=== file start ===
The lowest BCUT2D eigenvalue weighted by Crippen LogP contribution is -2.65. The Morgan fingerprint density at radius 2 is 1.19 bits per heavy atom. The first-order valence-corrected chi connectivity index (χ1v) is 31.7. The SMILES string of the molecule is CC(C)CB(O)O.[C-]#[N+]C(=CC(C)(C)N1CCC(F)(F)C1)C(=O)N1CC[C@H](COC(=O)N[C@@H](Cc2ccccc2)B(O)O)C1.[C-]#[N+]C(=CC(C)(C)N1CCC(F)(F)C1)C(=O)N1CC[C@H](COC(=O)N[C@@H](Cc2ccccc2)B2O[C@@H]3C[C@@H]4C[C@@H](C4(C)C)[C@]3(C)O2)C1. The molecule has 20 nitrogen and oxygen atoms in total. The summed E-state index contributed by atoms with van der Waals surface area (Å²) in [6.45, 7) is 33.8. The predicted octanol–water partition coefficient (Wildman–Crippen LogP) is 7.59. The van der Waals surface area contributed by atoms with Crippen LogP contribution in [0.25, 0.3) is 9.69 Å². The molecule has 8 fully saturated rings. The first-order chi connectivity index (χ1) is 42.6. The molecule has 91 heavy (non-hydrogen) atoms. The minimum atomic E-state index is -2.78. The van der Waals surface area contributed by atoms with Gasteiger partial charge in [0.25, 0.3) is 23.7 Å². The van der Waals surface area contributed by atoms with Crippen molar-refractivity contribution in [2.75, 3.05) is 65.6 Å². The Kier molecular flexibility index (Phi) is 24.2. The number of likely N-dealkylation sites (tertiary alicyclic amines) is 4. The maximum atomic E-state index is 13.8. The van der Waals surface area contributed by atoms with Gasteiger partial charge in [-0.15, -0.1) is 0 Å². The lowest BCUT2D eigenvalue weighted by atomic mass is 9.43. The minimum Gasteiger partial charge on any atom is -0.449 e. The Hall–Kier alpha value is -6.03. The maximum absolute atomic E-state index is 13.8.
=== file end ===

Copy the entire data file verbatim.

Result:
The lowest BCUT2D eigenvalue weighted by Crippen LogP contribution is -2.65. The Morgan fingerprint density at radius 2 is 1.19 bits per heavy atom. The first-order valence-corrected chi connectivity index (χ1v) is 31.7. The SMILES string of the molecule is CC(C)CB(O)O.[C-]#[N+]C(=CC(C)(C)N1CCC(F)(F)C1)C(=O)N1CC[C@H](COC(=O)N[C@@H](Cc2ccccc2)B(O)O)C1.[C-]#[N+]C(=CC(C)(C)N1CCC(F)(F)C1)C(=O)N1CC[C@H](COC(=O)N[C@@H](Cc2ccccc2)B2O[C@@H]3C[C@@H]4C[C@@H](C4(C)C)[C@]3(C)O2)C1. The molecule has 20 nitrogen and oxygen atoms in total. The summed E-state index contributed by atoms with van der Waals surface area (Å²) in [6.45, 7) is 33.8. The predicted octanol–water partition coefficient (Wildman–Crippen LogP) is 7.59. The van der Waals surface area contributed by atoms with Crippen LogP contribution in [0.25, 0.3) is 9.69 Å². The molecule has 8 fully saturated rings. The first-order chi connectivity index (χ1) is 42.6. The molecule has 91 heavy (non-hydrogen) atoms. The minimum atomic E-state index is -2.78. The van der Waals surface area contributed by atoms with Gasteiger partial charge in [0.25, 0.3) is 23.7 Å². The van der Waals surface area contributed by atoms with Crippen molar-refractivity contribution in [2.75, 3.05) is 65.6 Å². The Kier molecular flexibility index (Phi) is 24.2. The number of likely N-dealkylation sites (tertiary alicyclic amines) is 4. The maximum atomic E-state index is 13.8. The van der Waals surface area contributed by atoms with Gasteiger partial charge in [-0.15, -0.1) is 0 Å². The lowest BCUT2D eigenvalue weighted by atomic mass is 9.43. The minimum Gasteiger partial charge on any atom is -0.449 e. The Hall–Kier alpha value is -6.03. The maximum absolute atomic E-state index is 13.8.